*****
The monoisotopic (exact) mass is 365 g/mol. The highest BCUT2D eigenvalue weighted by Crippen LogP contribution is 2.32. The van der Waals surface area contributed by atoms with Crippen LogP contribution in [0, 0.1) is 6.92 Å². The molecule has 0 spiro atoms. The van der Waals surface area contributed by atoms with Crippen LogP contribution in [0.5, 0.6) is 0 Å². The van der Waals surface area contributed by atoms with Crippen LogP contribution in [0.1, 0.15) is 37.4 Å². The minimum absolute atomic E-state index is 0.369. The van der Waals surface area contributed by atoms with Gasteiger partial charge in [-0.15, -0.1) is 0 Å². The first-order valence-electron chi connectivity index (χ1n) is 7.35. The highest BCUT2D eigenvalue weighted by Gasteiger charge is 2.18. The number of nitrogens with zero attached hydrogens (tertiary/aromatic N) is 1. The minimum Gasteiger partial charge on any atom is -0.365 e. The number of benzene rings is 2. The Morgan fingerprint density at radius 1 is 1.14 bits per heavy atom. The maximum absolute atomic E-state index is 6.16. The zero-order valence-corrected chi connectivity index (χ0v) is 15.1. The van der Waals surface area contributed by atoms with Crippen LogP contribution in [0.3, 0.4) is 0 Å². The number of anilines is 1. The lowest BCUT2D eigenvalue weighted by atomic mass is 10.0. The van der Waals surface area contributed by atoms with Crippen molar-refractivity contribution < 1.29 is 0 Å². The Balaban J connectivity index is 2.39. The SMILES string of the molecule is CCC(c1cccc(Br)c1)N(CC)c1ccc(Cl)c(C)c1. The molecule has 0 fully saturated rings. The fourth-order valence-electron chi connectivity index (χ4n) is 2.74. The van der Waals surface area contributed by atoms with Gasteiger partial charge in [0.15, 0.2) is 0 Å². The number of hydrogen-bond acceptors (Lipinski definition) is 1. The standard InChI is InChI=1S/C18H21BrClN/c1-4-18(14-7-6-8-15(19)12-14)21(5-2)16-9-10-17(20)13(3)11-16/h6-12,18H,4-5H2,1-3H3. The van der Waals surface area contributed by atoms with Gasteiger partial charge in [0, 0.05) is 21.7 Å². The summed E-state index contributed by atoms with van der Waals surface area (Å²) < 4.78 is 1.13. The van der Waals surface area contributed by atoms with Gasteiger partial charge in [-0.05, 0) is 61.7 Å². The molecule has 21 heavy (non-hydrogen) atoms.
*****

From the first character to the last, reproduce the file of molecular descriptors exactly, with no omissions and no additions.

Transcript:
The monoisotopic (exact) mass is 365 g/mol. The highest BCUT2D eigenvalue weighted by Crippen LogP contribution is 2.32. The van der Waals surface area contributed by atoms with Crippen LogP contribution in [0, 0.1) is 6.92 Å². The molecule has 0 spiro atoms. The van der Waals surface area contributed by atoms with Crippen LogP contribution in [0.5, 0.6) is 0 Å². The van der Waals surface area contributed by atoms with Crippen LogP contribution in [0.1, 0.15) is 37.4 Å². The minimum absolute atomic E-state index is 0.369. The van der Waals surface area contributed by atoms with Gasteiger partial charge in [-0.15, -0.1) is 0 Å². The first-order valence-electron chi connectivity index (χ1n) is 7.35. The highest BCUT2D eigenvalue weighted by Gasteiger charge is 2.18. The number of nitrogens with zero attached hydrogens (tertiary/aromatic N) is 1. The minimum Gasteiger partial charge on any atom is -0.365 e. The number of benzene rings is 2. The Morgan fingerprint density at radius 1 is 1.14 bits per heavy atom. The maximum absolute atomic E-state index is 6.16. The zero-order valence-corrected chi connectivity index (χ0v) is 15.1. The van der Waals surface area contributed by atoms with Crippen LogP contribution in [0.3, 0.4) is 0 Å². The number of anilines is 1. The lowest BCUT2D eigenvalue weighted by atomic mass is 10.0. The van der Waals surface area contributed by atoms with Crippen molar-refractivity contribution < 1.29 is 0 Å². The Balaban J connectivity index is 2.39. The SMILES string of the molecule is CCC(c1cccc(Br)c1)N(CC)c1ccc(Cl)c(C)c1. The molecule has 0 fully saturated rings. The fourth-order valence-electron chi connectivity index (χ4n) is 2.74. The van der Waals surface area contributed by atoms with Gasteiger partial charge in [0.15, 0.2) is 0 Å². The number of hydrogen-bond acceptors (Lipinski definition) is 1. The standard InChI is InChI=1S/C18H21BrClN/c1-4-18(14-7-6-8-15(19)12-14)21(5-2)16-9-10-17(20)13(3)11-16/h6-12,18H,4-5H2,1-3H3. The van der Waals surface area contributed by atoms with Gasteiger partial charge in [0, 0.05) is 21.7 Å². The summed E-state index contributed by atoms with van der Waals surface area (Å²) < 4.78 is 1.13. The van der Waals surface area contributed by atoms with Gasteiger partial charge in [-0.05, 0) is 61.7 Å². The molecule has 21 heavy (non-hydrogen) atoms.